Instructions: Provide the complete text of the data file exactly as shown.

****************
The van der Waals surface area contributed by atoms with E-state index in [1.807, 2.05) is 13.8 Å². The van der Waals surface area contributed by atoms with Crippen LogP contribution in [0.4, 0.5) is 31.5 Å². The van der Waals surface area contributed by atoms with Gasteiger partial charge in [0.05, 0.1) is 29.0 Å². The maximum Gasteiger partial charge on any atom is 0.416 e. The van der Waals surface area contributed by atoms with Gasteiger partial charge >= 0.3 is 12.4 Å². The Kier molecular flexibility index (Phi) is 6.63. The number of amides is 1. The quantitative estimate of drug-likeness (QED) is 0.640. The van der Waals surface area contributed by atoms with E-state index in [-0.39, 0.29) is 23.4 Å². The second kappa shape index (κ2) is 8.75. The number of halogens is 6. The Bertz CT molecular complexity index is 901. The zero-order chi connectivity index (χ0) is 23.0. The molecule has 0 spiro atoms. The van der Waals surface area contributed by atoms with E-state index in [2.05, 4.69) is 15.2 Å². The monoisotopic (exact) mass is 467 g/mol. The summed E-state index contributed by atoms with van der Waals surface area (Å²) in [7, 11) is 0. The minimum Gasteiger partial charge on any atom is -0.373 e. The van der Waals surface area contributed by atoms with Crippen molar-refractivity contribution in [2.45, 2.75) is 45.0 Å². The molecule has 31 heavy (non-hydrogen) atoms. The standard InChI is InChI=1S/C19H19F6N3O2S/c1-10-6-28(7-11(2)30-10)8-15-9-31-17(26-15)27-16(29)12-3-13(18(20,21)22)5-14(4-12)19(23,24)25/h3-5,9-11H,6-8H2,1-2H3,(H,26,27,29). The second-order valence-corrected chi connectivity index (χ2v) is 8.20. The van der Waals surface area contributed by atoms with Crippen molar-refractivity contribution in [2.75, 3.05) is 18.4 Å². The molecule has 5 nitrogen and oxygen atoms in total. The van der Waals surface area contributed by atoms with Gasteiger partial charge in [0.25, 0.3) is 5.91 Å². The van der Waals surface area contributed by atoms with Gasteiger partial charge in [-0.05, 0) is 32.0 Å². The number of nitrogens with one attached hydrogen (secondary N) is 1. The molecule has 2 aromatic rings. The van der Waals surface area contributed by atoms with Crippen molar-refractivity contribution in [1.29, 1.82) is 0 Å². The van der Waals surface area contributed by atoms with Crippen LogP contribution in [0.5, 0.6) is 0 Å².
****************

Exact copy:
The van der Waals surface area contributed by atoms with E-state index in [1.807, 2.05) is 13.8 Å². The van der Waals surface area contributed by atoms with Crippen LogP contribution in [0.4, 0.5) is 31.5 Å². The van der Waals surface area contributed by atoms with Gasteiger partial charge in [0.05, 0.1) is 29.0 Å². The maximum Gasteiger partial charge on any atom is 0.416 e. The van der Waals surface area contributed by atoms with Gasteiger partial charge >= 0.3 is 12.4 Å². The Kier molecular flexibility index (Phi) is 6.63. The number of amides is 1. The quantitative estimate of drug-likeness (QED) is 0.640. The van der Waals surface area contributed by atoms with E-state index in [-0.39, 0.29) is 23.4 Å². The second kappa shape index (κ2) is 8.75. The number of halogens is 6. The Bertz CT molecular complexity index is 901. The zero-order chi connectivity index (χ0) is 23.0. The molecule has 0 spiro atoms. The van der Waals surface area contributed by atoms with E-state index in [2.05, 4.69) is 15.2 Å². The monoisotopic (exact) mass is 467 g/mol. The summed E-state index contributed by atoms with van der Waals surface area (Å²) in [7, 11) is 0. The minimum Gasteiger partial charge on any atom is -0.373 e. The van der Waals surface area contributed by atoms with Crippen molar-refractivity contribution in [2.45, 2.75) is 45.0 Å². The molecule has 31 heavy (non-hydrogen) atoms. The standard InChI is InChI=1S/C19H19F6N3O2S/c1-10-6-28(7-11(2)30-10)8-15-9-31-17(26-15)27-16(29)12-3-13(18(20,21)22)5-14(4-12)19(23,24)25/h3-5,9-11H,6-8H2,1-2H3,(H,26,27,29). The second-order valence-corrected chi connectivity index (χ2v) is 8.20. The van der Waals surface area contributed by atoms with Crippen molar-refractivity contribution in [2.75, 3.05) is 18.4 Å². The molecule has 5 nitrogen and oxygen atoms in total. The van der Waals surface area contributed by atoms with Gasteiger partial charge in [0.25, 0.3) is 5.91 Å². The van der Waals surface area contributed by atoms with Gasteiger partial charge in [-0.05, 0) is 32.0 Å². The number of nitrogens with one attached hydrogen (secondary N) is 1. The molecule has 2 aromatic rings. The van der Waals surface area contributed by atoms with Crippen molar-refractivity contribution in [1.29, 1.82) is 0 Å². The van der Waals surface area contributed by atoms with Crippen LogP contribution in [0.5, 0.6) is 0 Å².